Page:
Bike Tire Guide

01
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Different Kinds of Bike Tires

Bikes in a row
Gaetan Lee/Flickr

Bike tires are a little like tools. Each one has features designed to help it accomplish a specific purpose. Find out here about the differences in tires for mountain bikes, road bikes, commuter bikes and more.

Before You Buy Bike Tires

This photo series offers pictures of each, and shows you what the tread looks like, talks about the ride and performance each will will bring as well as discusses why each type of tire works the way it does.

02
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Mountain Bike Tire

Ritchey Z-Max MTB tire
Ritchey Z-Max mountain bike tire. (c) Ritchey

This is a tire for a mountain bike. Notice the wide knobs on the tread. These give good traction on off-road riding, as they grip well on dirt, sand, rocks and other irregular terrain.

Mountain bike tires usually are not inflated as high as road bike tires. You want them to be softer so that they can grip the ground better and give you a more comfortable ride.

Before You Buy Bike Tires

03
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Commuter Bike Tire

Panaracer T-serv commuter tire
Panaracer T-serv commuter tire, 700 x 28.

This is a tire that you see on many hybrid bikes, which are general used for urban/commuter riding. These types of tires are designed with foremost with durability in mind. They need to last a long time, surviving daily riding under tough conditions, and so they incorporate special features like kevlar lining to help resist cuts and punctures that can cause flat tires.

Notice how this tire has more tread than a tire for a racing bike to help provide better traction and grip to sometimes wet paved surfaces, yet not so much that it'll slow you excessively as if you were riding a bike with the big old knobby mountain bike tires.

These tires will also sometimes feature reflective sidewalls, to increase rider visibility to others.

Before You Buy Bike Tires

04
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Road/Racing Bike Tires

Michelin Pro 2 racing tire
Michelin Pro 2 racing tire.

This is a tire for a racing bike, also called a road bike. These types of bikes are designed to be ridden on pavement and for going very fast, and their tires are part of that strategy.

To minimize friction with the ground, road bike tires are smooth, with no tread. They are also inflated to a very high air pressure, often in the range of 110-120 psi. This makes them very hard, so that they roll more efficiently.

Because bike racers want their bikes to be as light as possible, road bike tires are often thinner than tires you'd use for everyday riding. Though this keeps the weight down, they can also wear out more quickly.

Before You Buy Bike Tires

05
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Touring Bike Tire

Marathon Supreme Touring Bike Tire
Cutaway view of Marathon Supreme touring bike tire showing layers of high-density woven Vectran for flat protection. (c) Schwalbe tires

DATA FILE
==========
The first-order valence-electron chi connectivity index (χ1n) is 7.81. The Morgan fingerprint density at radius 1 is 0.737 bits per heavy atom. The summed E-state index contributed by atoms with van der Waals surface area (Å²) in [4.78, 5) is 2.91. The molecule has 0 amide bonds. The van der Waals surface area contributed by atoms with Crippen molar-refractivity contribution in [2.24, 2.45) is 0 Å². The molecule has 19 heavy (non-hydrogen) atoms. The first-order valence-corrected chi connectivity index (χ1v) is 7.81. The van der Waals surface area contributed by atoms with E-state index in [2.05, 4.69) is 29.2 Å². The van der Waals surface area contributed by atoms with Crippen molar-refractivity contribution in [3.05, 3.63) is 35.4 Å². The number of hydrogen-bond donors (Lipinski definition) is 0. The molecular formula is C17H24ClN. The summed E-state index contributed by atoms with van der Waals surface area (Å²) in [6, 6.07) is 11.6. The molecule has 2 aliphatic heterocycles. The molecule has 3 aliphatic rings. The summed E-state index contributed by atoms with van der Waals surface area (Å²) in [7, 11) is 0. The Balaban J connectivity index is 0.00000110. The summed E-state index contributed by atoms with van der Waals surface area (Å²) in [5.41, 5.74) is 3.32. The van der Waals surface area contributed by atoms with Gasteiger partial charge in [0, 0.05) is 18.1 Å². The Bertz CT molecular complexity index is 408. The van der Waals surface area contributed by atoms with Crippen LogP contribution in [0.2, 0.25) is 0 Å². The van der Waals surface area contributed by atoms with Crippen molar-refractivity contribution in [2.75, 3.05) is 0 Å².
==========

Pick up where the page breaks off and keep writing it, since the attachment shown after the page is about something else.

This is a tire used for long distance touring. Very similar to tires designed for daily commuting, touring bike tires are designed with foremost with durability in mind to provide for long wear and flat avoidance. Touring tires too also must support heavier loads over longer distances but still offer the cyclist a comfortable ride.

Manufacturers of touring tires tout how their tires combine durability with a relatively light weight. Schwalbe, makers of the Marathon Supreme shown above, writes ad copy like this in describing their tire: "An extremely densely woven fabric made from Vectran protects the new top of the line touring tire . . . yet is nearly 50% lighter than any other touring tire."

Touring tires have more tread than the slicks you'll find on a racing bike to help provide better grip, but they're still definitely more smooth than knobby for lessened rolling resistance.

Before You Buy Bike Tires

06
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Balloon Tires for a Cruiser Bike

PT Cruiser Beach Bike
PT Cruiser Beach Bike with balloon tires.

The cruiser bike shown above offers a great example of balloon tires, which are perfect for a bike path, beach or boardwalk, where comfort is more important than speed.

These types of tires have relatively low air pressure, all for the sake of increasing the smoothness of the ride. The cushy tire absorbs the bumps instead of transferring it to your backside. Also, notice how w-i-d-e these tires are. That's to add stability and allow the bike to stay on top of soft surfaces like sand wherever possible, rather than letting it sink in. And the whitewalls add a snazzy touch indeed.

Before You Buy Bike Tires

07
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Snow Tires for Bikes

Nokian W240 extreme studded snow tire
Nokian W240 extreme studded snow tire. (c) Nokian

For those hearty souls that keep riding regardless of the weather, specialized tires for riding on snow and ice can help maintain traction under trecherous conditions. Studded snow tires are available commercially, like the ones shown above, or can be made by do-it-yourselfers by running small machine screws through a tire from the inside out.

In both cases you'll want to use these tires only when there is ice and snow present. Running around with them on dry pavement will either wear down the studs or damage the tire or both.

Just as a side note, one McGyver-type I heard of used plastic zip-ties around his rims and tires to give extra traction. That's pretty much a single-use solution however, as you can't then remove your tire again until you cut off the zip ties. Plus, another minor consideration is that if you have caliper brakes that slow you by squeezing brake pads against your rims, this zip-tie solution really isn't an option at all.

Before You Buy Bike Tires